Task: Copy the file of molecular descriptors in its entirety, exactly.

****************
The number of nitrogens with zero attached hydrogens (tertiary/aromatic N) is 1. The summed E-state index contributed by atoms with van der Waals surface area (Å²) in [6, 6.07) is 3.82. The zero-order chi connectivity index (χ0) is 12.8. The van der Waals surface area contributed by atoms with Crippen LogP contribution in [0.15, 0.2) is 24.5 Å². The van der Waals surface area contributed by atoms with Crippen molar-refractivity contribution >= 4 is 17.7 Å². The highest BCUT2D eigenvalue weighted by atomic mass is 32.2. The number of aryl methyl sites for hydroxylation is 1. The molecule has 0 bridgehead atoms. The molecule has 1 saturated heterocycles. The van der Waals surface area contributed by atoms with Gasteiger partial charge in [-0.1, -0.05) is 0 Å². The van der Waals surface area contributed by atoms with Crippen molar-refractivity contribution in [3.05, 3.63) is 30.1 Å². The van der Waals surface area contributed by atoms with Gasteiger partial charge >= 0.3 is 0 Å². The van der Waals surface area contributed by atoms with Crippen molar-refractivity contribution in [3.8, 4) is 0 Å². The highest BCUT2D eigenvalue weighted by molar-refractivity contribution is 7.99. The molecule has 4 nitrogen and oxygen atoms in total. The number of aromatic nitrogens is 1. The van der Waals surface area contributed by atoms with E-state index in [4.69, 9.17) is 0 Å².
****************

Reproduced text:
The number of nitrogens with zero attached hydrogens (tertiary/aromatic N) is 1. The summed E-state index contributed by atoms with van der Waals surface area (Å²) in [6, 6.07) is 3.82. The zero-order chi connectivity index (χ0) is 12.8. The van der Waals surface area contributed by atoms with Crippen LogP contribution in [0.15, 0.2) is 24.5 Å². The van der Waals surface area contributed by atoms with Crippen molar-refractivity contribution >= 4 is 17.7 Å². The highest BCUT2D eigenvalue weighted by atomic mass is 32.2. The number of aryl methyl sites for hydroxylation is 1. The molecule has 0 bridgehead atoms. The molecule has 1 saturated heterocycles. The van der Waals surface area contributed by atoms with Gasteiger partial charge in [-0.1, -0.05) is 0 Å². The van der Waals surface area contributed by atoms with Crippen molar-refractivity contribution in [3.05, 3.63) is 30.1 Å². The van der Waals surface area contributed by atoms with Gasteiger partial charge >= 0.3 is 0 Å². The van der Waals surface area contributed by atoms with Crippen molar-refractivity contribution in [3.8, 4) is 0 Å². The highest BCUT2D eigenvalue weighted by molar-refractivity contribution is 7.99. The molecule has 4 nitrogen and oxygen atoms in total. The number of aromatic nitrogens is 1. The van der Waals surface area contributed by atoms with E-state index in [4.69, 9.17) is 0 Å².